Skip to main content
Faculty Viewpoints

Our Most-Read Stories of 2023

This year, Yale SOM research examined sustainable investing, the dynamics of social media, the role of race in school discipline, and the complexities of airline pricing. And faculty offered expertise on issues in the news, including the changing workplace, noncompete agreements, the politics of ESG investing, the effectiveness of masks, the collapse of Silicon Valley Bank, and the Barbie movie phenomenon.

A collage of illustrations and photographs

Smarter Ways to Look Ahead: Research-Based Suggestions for a Better 2023

January 05, 2023

We asked faculty from the Yale School of Management to put a scholarly lens on improving our personal and professional lives in the coming year.

Taking a Disciplined Look at Irrational Investors

January 06, 2023

The school of behavioral finance argues that markets are moved by psychological factors—not just rational actors. The reaction from other financial economists has sometimes been hostile. Nicholas Barberis, Stephen and Camille Schramm Professor of Finance, says that applying an analytical eye to the irrational ways we form beliefs and how those beliefs collectively drive financial decisions can lead to a truer understanding of markets.

Black Boys Face Double Jeopardy at School

January 09, 2023

Teachers tend to blame Black boys more than White boys for identical misbehaviors and are more likely to send them to the principal’s office, according to a new study by Yale SOM’s Jayanti Owens. Black and Latino boys also receive harsher punishment because the schools they attend tend to have more punitive cultures.

The End of Noncompete Agreements May Be Near

January 24, 2023

Earlier this month, the Federal Trade Commission unveiled a proposal that would block companies from limiting their employees’ ability to work for a rival through noncompete agreements, a move President Biden applauded. We asked Yale SOM’s Fiona Scott Morton, an expert on antitrust policy and director of the Thurman Arnold Project at Yale, about the ban’s potential impact on wages, innovation, and the economy as a whole.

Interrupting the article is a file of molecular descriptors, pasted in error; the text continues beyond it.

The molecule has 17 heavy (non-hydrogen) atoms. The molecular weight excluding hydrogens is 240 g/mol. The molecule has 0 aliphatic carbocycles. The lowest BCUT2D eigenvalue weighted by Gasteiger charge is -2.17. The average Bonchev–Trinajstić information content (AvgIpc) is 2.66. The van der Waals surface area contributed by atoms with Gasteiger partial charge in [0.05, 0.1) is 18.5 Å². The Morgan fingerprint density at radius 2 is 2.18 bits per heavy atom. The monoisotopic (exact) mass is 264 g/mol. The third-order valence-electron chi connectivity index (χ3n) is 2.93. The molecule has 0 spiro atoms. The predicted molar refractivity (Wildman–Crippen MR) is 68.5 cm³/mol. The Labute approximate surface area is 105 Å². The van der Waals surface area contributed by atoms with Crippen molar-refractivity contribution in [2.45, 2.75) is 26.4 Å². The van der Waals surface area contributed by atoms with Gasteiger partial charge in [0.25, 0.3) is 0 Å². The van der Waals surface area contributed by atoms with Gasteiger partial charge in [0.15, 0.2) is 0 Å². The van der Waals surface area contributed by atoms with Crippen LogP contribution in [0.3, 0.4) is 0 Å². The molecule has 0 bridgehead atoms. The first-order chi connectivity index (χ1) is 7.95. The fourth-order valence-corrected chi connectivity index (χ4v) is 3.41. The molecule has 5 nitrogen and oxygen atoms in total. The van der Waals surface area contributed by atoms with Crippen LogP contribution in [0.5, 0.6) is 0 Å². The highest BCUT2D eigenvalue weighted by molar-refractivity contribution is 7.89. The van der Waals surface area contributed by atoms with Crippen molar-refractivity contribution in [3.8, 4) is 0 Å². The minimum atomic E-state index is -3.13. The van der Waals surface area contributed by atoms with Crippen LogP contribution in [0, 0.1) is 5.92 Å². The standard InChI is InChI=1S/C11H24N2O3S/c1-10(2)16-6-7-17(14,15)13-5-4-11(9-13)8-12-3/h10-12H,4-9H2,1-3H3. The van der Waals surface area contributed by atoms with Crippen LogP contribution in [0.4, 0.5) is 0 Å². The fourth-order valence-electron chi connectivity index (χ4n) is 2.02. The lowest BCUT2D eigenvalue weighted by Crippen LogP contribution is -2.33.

Will the Backlash from the Right Slow ESG Investing?

February 08, 2023

A string of Republican-led states have pulled funds from firms that use ESG—environmental, social, and governance—criteria in making investments. Most recently, Oklahoma’s state treasurer announced that “we will not do business with financial companies that discriminate against or boycott our energy industries and businesses.” We asked Yale SOM’s Todd Cort, an expert on sustainable finance, what the political backlash means for the future of ESG investing.

No, That New Study Doesn’t Show that Masks Are Useless

March 08, 2023

Earlier this year, a review of research on masks by the prestigious Cochrane Library prompted headlines declaring that community masking has little impact on the spread of COVID-19. We asked Prof. Jason Abaluck, who co-authored a landmark randomized trial of mask promotion in Bangladesh, what conclusions we can draw from the review—and what the evidence says about the effectiveness of masks.

Is the Collapse of SVB the Start of a Banking Panic?

March 11, 2023

Silicon Valley Bank (SVB), a financial hub for tech startups, failed and was seized by regulators this week. Prof. Andrew Metrick, who has studied past financial crises, explains how SVB’s balance sheet got squeezed and how the risk of other banks experiencing similar losses could constrain the Fed’s future decisions. He also warns that concern about bank solvency is a risk in its own right.

How Social Media Rewards Misinformation

March 31, 2023

A majority of false stories are spread by a small number of frequent users, suggests a new study co-authored by Yale SOM’s Gizem Ceylan. But they can be taught to change their ways.

Personal Finance: Popular Authors vs. Economists

April 25, 2023

Before teaching a personal finance course, Prof. James Choi dipped into some popular books on the topic. He found that much of what personal finance gurus suggest is at odds with economic research—but that they also have insights into human nature that are sometimes missing from economic analyses.

Is Dynamic Airline Pricing Costing Us?

May 08, 2023

Prices for airline tickets rise and fall depending on demand. Yale SOM’s Aniko Öry and Kevin Williams investigated whether such pricing makes airlines and customers better off.